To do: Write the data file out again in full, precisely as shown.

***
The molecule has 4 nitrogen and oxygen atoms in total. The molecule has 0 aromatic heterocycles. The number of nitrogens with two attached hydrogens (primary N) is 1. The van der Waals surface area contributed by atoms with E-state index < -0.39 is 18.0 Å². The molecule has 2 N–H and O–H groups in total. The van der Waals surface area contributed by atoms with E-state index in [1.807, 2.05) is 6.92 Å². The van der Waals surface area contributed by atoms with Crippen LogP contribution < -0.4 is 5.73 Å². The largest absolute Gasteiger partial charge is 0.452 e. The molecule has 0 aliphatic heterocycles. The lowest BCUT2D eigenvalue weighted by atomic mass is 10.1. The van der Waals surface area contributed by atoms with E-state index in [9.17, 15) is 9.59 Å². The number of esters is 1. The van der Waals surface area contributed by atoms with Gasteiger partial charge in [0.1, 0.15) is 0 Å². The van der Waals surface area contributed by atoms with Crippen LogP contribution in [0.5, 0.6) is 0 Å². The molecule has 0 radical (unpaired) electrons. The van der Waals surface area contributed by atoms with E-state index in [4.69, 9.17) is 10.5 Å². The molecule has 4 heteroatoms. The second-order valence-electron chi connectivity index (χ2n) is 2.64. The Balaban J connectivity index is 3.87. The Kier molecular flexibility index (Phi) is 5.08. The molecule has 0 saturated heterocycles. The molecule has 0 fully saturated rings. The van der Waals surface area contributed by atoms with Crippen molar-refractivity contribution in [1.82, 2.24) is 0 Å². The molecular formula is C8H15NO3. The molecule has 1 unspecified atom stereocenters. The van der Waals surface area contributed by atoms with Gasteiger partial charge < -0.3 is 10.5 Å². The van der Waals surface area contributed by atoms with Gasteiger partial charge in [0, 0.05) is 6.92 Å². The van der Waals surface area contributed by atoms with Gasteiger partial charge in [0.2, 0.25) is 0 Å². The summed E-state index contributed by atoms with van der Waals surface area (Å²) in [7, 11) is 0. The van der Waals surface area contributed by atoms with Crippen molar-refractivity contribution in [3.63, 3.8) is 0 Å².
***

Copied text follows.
The molecule has 4 nitrogen and oxygen atoms in total. The molecule has 0 aromatic heterocycles. The number of nitrogens with two attached hydrogens (primary N) is 1. The van der Waals surface area contributed by atoms with E-state index < -0.39 is 18.0 Å². The molecule has 2 N–H and O–H groups in total. The van der Waals surface area contributed by atoms with E-state index in [1.807, 2.05) is 6.92 Å². The van der Waals surface area contributed by atoms with Crippen LogP contribution < -0.4 is 5.73 Å². The largest absolute Gasteiger partial charge is 0.452 e. The molecule has 0 aliphatic heterocycles. The lowest BCUT2D eigenvalue weighted by atomic mass is 10.1. The van der Waals surface area contributed by atoms with E-state index in [9.17, 15) is 9.59 Å². The number of esters is 1. The van der Waals surface area contributed by atoms with Gasteiger partial charge in [0.1, 0.15) is 0 Å². The van der Waals surface area contributed by atoms with Crippen LogP contribution in [0.5, 0.6) is 0 Å². The molecule has 0 radical (unpaired) electrons. The van der Waals surface area contributed by atoms with E-state index in [4.69, 9.17) is 10.5 Å². The molecule has 4 heteroatoms. The second-order valence-electron chi connectivity index (χ2n) is 2.64. The Balaban J connectivity index is 3.87. The Kier molecular flexibility index (Phi) is 5.08. The molecule has 0 saturated heterocycles. The molecule has 0 fully saturated rings. The van der Waals surface area contributed by atoms with Crippen molar-refractivity contribution in [1.82, 2.24) is 0 Å². The molecular formula is C8H15NO3. The molecule has 1 unspecified atom stereocenters. The van der Waals surface area contributed by atoms with Gasteiger partial charge < -0.3 is 10.5 Å². The van der Waals surface area contributed by atoms with Gasteiger partial charge in [0, 0.05) is 6.92 Å². The van der Waals surface area contributed by atoms with Gasteiger partial charge in [0.2, 0.25) is 0 Å². The summed E-state index contributed by atoms with van der Waals surface area (Å²) in [7, 11) is 0. The van der Waals surface area contributed by atoms with Crippen molar-refractivity contribution in [3.63, 3.8) is 0 Å².